Down Goes Russell

How many of you had Seth Russell in your DFS lineups only to find out the once superman of college quarterbacking statistics was human like the rest of us?  Count me as one.  Every DFS week that Baylor played, even at the $10K price tag he was playing with, I had to start him in at least one of my lineups.  I would get in my comfortable chair on Saturday afternoons and enjoy watching him carve up defenses and rack up fantasy points in video game fashion.  Sadly to say after taking a blow to the neck and shoulder during last week’s Iowa State game, Russell was removed in the 4th quarter with severe neck pain.  A few days later we discovered the neck injury is definitely season ending.  Say it isn’t so?  But unfortunately it is.  Your heart breaks for the young man who was having a Heisman worthy season going 119 out of 200, for 2,104 yards, 29 touchdowns and only six interceptions in not quite seven full games.  In addition, he had 49 carries for 402 yards and six touchdowns on the ground.  Fantasy Gold I call it.  While Russell’s pain and suffering is far greater than that of DFS players who count on him week in and week out during the college football season, we too have to make some adjustments.

While there are many other college quarterbacks to choose from with ample production, Paxton Lynch, Greg Ward, Brandon Doughty, and Luke Falk come immediately to mind,  for the purposes of this exercise, I would like to focus on what Seth Russell’s absence means for the rest of Baylor’s skill players.  So let’s start with his replacement.

Insert Jarrett Stidham, five-star recruit, true freshman, Elite 11 finalist, and the future leader of an offensive juggernaut.  Well the future is now.  It’s not often that a true freshman can avoid being redshirted, but Stidham was so good coming out of camp that that is exactly what Art Briles did, naming him the #2 QB coming into the season.  In what has been mostly mop up duty at the end of blowout games, Stidham has really impressed, throwing at an eye-popping 85% completion percentage with six touchdowns and zero interceptions.  Helping his cause is that Stidham ran the Baylor offense in high school, so he’s been able to pick up the college system quickly, thus shortening his learning curve.  So does that mean Stidham will come right in and duplicate Russell’s numbers?  In the famous words of College Game Day’s Lee Corso….not so fast my friend!

Let’s look at a comparable QB in true freshman Josh Rosen of UCLA.  Also highly touted coming out of high school, very similar to Stidham, Rosen unlike Stidham didn’t have a proven QB ahead of him on the depth chart.  So when UCLA decided to start Rosen no one was sure of what to expect out of the talented young man.  Well Rosen has had a mostly up and down year with some very good games like Virginia and some stinkers like BYU mixed in, but if you look at his production over the last few games, despite some losses, Rosen has really stepped up, showing more poise while working through some tough stretches.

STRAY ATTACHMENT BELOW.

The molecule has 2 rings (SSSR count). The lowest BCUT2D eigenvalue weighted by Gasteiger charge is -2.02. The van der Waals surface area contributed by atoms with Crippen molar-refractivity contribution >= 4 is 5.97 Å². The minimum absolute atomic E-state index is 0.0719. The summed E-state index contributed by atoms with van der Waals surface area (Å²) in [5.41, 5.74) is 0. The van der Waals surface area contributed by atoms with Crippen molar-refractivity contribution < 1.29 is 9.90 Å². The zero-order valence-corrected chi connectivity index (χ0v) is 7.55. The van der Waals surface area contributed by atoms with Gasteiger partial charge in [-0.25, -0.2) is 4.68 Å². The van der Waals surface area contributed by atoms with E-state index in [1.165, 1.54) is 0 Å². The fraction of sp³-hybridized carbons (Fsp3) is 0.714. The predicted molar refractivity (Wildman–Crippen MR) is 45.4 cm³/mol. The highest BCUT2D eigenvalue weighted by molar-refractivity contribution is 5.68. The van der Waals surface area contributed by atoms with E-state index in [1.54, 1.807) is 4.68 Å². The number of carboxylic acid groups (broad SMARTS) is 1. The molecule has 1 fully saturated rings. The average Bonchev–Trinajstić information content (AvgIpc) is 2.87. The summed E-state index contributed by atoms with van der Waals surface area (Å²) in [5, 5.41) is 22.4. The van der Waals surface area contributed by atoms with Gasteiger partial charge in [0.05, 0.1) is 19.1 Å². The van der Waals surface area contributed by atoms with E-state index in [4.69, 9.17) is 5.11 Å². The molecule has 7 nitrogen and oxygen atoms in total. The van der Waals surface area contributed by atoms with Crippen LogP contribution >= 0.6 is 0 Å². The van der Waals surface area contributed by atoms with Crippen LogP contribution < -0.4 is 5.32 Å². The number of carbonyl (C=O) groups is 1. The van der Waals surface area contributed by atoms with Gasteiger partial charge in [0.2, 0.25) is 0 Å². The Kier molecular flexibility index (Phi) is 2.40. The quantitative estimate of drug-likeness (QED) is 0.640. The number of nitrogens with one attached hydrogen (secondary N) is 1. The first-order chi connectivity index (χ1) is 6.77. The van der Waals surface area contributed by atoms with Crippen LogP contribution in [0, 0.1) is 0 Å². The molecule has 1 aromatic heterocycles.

So what does this have to do with Jarrett Stidham you ask?  My gut tells me that we can expect much of the same ups and downs from Stidham much like Rosen.  Sure he has all of those weapons in Corey Coleman, Jay Lee, K.D. Cannon, and Shock Linwood to help him along, but let’s not expect Seth Russell 2.0.  Stidham will have some good games but will likely make some freshman mistakes along the way.

Now, because in DFS we care more about points than winning, here’s the good news.  Stidham has a full two weeks to get ready to start since Baylor had a bye this past weekend. Secondly, he’ll probably be undervalued in DFS for his first couple of games as an injury replacement.  While I wouldn’t bet the house on him, Stidham should be able to outproduce his value early against Kansas State.  Then comes the tough final stretch of Oklahoma, Oklahoma St, TCU, and a much-improved Texas.  For my money, I think there might be safer options out there.  I expect there to be at least one or two games of lower production somewhere in that stretch and I would rather use my money elsewhere.

Another reason I think Stidham’s production might see a significant drop off from Russell’s: depth at running back.  What is an inexperienced quarterback’s best friend?  That’s right, a strong running game.  So expect an uptick in production out of Shock Linwood, Terence Williams, Johnny Jefferson, and Devin Chafin as Baylor will run more to take some pressure off of Stidham.  I especially like Linwood in DFS and will be targeting him to outproduce his current price tag.

Conversely, I expect a drop off in Baylor’s top three receiving targets Corey Coleman, Jay Lee, and K.D. Cannon.  With Baylor likely to lean more on the running game, Coleman, and to a lesser extent Lee and Cannon, will be overpriced in DFS.  While it might be tempting to put them in your lineup, I personally plan to take a wait-and-see approach.  With the depth of productive wideouts in DFS, there will be better values out there to be had for your money.

So with the exception of Shock Linwood’s uptick in production, I will be looking elsewhere in DFS and getting rid of the Bears for now. Meanwhile, here’s to Seth Russell’s speedy recovery and a return to the gridiron in 2016!  We are all pulling for you, Seth.

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